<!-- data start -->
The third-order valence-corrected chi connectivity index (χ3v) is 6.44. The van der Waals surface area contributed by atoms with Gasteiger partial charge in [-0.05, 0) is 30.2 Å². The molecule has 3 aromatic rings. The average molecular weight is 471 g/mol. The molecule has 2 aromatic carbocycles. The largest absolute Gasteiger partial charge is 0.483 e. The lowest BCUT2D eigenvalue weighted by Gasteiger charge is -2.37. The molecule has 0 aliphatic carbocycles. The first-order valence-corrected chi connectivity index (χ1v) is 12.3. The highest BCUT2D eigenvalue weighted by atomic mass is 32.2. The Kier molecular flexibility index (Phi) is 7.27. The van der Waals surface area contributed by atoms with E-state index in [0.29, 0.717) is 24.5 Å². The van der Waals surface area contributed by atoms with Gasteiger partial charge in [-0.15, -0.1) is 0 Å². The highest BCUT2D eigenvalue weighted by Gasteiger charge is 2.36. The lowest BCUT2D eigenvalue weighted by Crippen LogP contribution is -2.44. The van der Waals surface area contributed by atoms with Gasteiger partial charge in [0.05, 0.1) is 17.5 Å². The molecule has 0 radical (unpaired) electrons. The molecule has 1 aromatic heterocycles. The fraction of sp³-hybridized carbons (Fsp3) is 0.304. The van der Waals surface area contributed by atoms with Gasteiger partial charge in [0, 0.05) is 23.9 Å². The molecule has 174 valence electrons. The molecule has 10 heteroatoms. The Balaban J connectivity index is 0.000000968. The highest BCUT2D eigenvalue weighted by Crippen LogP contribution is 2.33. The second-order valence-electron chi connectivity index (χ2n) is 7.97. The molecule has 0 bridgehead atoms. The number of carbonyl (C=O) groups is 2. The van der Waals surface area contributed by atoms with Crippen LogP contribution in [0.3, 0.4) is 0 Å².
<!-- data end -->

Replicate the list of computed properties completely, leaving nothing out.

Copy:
The third-order valence-corrected chi connectivity index (χ3v) is 6.44. The van der Waals surface area contributed by atoms with Gasteiger partial charge in [-0.05, 0) is 30.2 Å². The molecule has 3 aromatic rings. The average molecular weight is 471 g/mol. The molecule has 2 aromatic carbocycles. The largest absolute Gasteiger partial charge is 0.483 e. The lowest BCUT2D eigenvalue weighted by Gasteiger charge is -2.37. The molecule has 0 aliphatic carbocycles. The first-order valence-corrected chi connectivity index (χ1v) is 12.3. The highest BCUT2D eigenvalue weighted by atomic mass is 32.2. The Kier molecular flexibility index (Phi) is 7.27. The van der Waals surface area contributed by atoms with E-state index in [0.29, 0.717) is 24.5 Å². The van der Waals surface area contributed by atoms with Gasteiger partial charge in [-0.15, -0.1) is 0 Å². The highest BCUT2D eigenvalue weighted by Gasteiger charge is 2.36. The lowest BCUT2D eigenvalue weighted by Crippen LogP contribution is -2.44. The van der Waals surface area contributed by atoms with Gasteiger partial charge in [0.05, 0.1) is 17.5 Å². The molecule has 0 radical (unpaired) electrons. The molecule has 1 aromatic heterocycles. The fraction of sp³-hybridized carbons (Fsp3) is 0.304. The van der Waals surface area contributed by atoms with Gasteiger partial charge in [0, 0.05) is 23.9 Å². The molecule has 174 valence electrons. The molecule has 10 heteroatoms. The Balaban J connectivity index is 0.000000968. The highest BCUT2D eigenvalue weighted by Crippen LogP contribution is 2.33. The second-order valence-electron chi connectivity index (χ2n) is 7.97. The molecule has 0 bridgehead atoms. The number of carbonyl (C=O) groups is 2. The van der Waals surface area contributed by atoms with Crippen LogP contribution in [0.3, 0.4) is 0 Å².